Optimized Fluidic Control

A qualitative image of the supersonic flow field exhausting the convergent-divergent nozzle with fluidics on.

The roar of jet engines is the major source of noise created by commercial and military aircraft, which are bound by numerous stringent noise regulations. A research team led by Ephraim Gutmark, Ph.D., D.Sc., at the University of Cincinnati, is leveraging both experimental and computational tools to optimize existing aircraft noise suppression techniques and to develop new ones. 

One method for decreasing noise levels is to enhance the turbulent mixing in the shear layer of the jet just downstream of the nozzle exit. This is accomplished by using fluidic injection ports or flow mixing enhancement devices called chevrons. The positioning, number, geometry of the device, inclination angles and injection-pressure (for fluidics) of the applied system affect the efficiency of noise suppression. Gutmark’s team is working to identify the best combination of these parameters to achieve optimal results.

Gutmark has employed detailed flow analyses of factors, such as flow variables gradients, turbulent quantities and stream-wise vorticity, to expose information about the location and strength of the acoustic sources. The analyses also inform Gutmark’s team on how the selected noise suppression methodology affects flow behavior. With this data, correlations between flow and acoustic data can be performed.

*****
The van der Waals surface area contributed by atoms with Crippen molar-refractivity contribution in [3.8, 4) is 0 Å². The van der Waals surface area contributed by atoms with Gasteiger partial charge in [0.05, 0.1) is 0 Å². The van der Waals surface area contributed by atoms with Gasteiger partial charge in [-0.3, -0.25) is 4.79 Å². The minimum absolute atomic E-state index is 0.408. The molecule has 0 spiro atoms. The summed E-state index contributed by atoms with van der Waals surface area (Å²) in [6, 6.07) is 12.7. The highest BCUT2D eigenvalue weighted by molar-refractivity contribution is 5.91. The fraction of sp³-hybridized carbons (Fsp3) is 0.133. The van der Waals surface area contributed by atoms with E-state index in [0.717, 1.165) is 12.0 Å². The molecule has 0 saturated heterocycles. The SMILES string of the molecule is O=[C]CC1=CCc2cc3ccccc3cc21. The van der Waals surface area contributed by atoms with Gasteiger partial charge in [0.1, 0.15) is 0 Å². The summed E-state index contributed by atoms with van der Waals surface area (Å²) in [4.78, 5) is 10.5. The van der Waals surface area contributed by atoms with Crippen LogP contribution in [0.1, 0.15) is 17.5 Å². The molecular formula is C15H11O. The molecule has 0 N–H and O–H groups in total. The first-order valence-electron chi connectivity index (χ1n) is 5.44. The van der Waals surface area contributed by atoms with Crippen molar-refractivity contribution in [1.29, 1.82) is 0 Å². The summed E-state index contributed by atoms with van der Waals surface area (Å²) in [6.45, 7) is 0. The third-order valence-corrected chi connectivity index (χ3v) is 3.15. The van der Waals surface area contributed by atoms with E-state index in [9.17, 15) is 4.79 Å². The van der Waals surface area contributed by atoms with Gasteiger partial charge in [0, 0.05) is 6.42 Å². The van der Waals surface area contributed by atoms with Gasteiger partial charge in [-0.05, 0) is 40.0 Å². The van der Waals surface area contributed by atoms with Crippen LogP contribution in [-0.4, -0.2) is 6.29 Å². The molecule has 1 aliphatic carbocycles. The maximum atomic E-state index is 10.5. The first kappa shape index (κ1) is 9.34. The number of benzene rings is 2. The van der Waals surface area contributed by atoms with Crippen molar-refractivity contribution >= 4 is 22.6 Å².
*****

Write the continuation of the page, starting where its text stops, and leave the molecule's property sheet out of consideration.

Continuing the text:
“Since running physical flow and acoustic experiments for all possible configurations is time consuming and very expensive, we use compressible steady-state Reynolds averaged Navier- Stokes (RANS) models with correspondent turbulence closures as a fast-screening procedure,” explained Gutmark, an Ohio Eminent Scholar and professor of aerospace engineering and engineering mechanics at the University of Cincinnati.

“For each configuration, we quantify flow variables, such as turbulent kinetic energy, stream-wise vorticity, pressure and density gradients,” he said. “Using computational fluid dynamics software on Ohio Supercomputer Center systems, we obtain 3-D flow data in regions or at locations where experiments cannot be performed (e.g., inside the nozzle) or other parameters that are difficult to measure.”

Aware of drawbacks of steady-state RANS models, Gutmark uses them in this parameter study to identify trends in the flow behavior. Identified cases that have shown a potential for reducing the jet noise without significant thrust penalties are considered for transient flow calculations using the more expensive, but more accurate, Large Eddy Simulation (LES) approach. Information about the near-field acoustics is computed directly from the compressible LES solution, while far-field noise predictions are obtained using acoustic analogies.


Project lead: Ephraim Gutmark, University of Cincinnati

Research title: Fluidic control on high velocity jets; optimization by CFD

Funding source: Swedish Defence Materiel Administration

Web site: http://bit.ly/OSC-RR-Gutmark